In central Europe, tonight is Krampusnacht, the night when the goat-demon Krampus, a terrifying figure, wanders abroad dragging his chains to whip misbehaving children with a bundle of birch twigs, stuff them in a sack and take them away (to hell, presumably, in the Christianized version of this probably pre-Christian tradition).
You can’t escape Krampus if it is after you. The best you can do is offer it schnapps and hope that it will let you go.
Krampus has experienced a bit of a Renaissance in recent years, mostly as an amusing and quaint throwback. While small children may be frightened at Krampus parades, adults are all smiles. And displayed everywhere, of course, there is the ubiquitous St. Nicholas to make everything all right again when Krampus is gone.
But it was only a few centuries ago that the long nights of winter were full of monsters, and people ignored them at their peril. Cold, famine, disease, and the madness that can come from being locked indoors for months on end took their tolls in every community, every winter. Once harvests and livestock culls were complete, all one could do is watch the food stores dwindle and hope that spring would come in time.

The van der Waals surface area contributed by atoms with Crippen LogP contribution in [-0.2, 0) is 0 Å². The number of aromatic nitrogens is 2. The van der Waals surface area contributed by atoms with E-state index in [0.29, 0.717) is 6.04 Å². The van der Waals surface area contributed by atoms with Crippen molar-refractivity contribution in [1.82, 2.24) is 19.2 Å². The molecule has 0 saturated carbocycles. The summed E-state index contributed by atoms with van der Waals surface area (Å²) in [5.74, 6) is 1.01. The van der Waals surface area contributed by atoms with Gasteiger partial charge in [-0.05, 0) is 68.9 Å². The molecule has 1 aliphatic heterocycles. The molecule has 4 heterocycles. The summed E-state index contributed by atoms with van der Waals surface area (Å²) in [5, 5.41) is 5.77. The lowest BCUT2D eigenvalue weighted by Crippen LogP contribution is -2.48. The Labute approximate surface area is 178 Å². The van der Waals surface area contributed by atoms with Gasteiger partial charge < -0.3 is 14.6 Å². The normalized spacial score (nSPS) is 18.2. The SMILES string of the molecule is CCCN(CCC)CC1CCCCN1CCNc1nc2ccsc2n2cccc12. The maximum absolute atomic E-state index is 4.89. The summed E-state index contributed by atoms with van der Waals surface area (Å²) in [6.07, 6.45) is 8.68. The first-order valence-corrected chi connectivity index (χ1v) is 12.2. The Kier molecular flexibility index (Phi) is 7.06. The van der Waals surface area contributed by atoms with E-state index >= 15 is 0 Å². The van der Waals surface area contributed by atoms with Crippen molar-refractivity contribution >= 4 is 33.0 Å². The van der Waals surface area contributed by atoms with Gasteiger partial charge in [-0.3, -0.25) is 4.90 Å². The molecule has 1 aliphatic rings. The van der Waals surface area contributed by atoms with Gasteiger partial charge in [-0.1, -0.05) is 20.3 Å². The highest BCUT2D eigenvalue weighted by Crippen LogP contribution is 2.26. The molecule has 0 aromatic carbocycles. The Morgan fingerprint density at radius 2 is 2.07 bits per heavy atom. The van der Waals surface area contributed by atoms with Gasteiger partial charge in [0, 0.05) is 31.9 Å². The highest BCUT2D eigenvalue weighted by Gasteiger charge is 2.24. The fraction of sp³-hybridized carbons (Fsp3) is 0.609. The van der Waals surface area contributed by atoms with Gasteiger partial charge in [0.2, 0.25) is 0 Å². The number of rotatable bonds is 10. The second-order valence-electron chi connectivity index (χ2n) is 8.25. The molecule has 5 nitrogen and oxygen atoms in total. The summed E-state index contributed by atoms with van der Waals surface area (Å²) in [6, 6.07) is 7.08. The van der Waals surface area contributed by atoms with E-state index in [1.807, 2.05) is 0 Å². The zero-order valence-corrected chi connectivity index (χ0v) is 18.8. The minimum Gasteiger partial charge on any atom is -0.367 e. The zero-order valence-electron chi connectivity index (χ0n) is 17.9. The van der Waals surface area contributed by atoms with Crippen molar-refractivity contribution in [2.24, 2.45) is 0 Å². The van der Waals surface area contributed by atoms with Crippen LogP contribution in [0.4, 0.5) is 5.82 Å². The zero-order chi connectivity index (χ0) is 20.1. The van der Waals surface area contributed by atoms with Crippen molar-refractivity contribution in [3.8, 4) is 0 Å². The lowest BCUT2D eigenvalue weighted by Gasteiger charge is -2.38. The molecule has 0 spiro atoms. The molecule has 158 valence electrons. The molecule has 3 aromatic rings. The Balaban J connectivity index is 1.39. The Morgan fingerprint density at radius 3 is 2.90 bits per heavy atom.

Meanwhile, out in the dark, still-wild forests, real-world monsters such as wolves roamed. Strange and uncanny things were rumored. Simply going into the woods to cut firewood during the daytime became a fearful task.
I like Krampus. I like the reminder that the Dark is filled with scary possibilities. I think we gather our loved ones near precisely because of the monsters that lurk at our doors at this time of year.
May you and yours be safe, and warm, and well-fed at this time when darkness reigns and monsters are abroad. Happy Krampusnacht!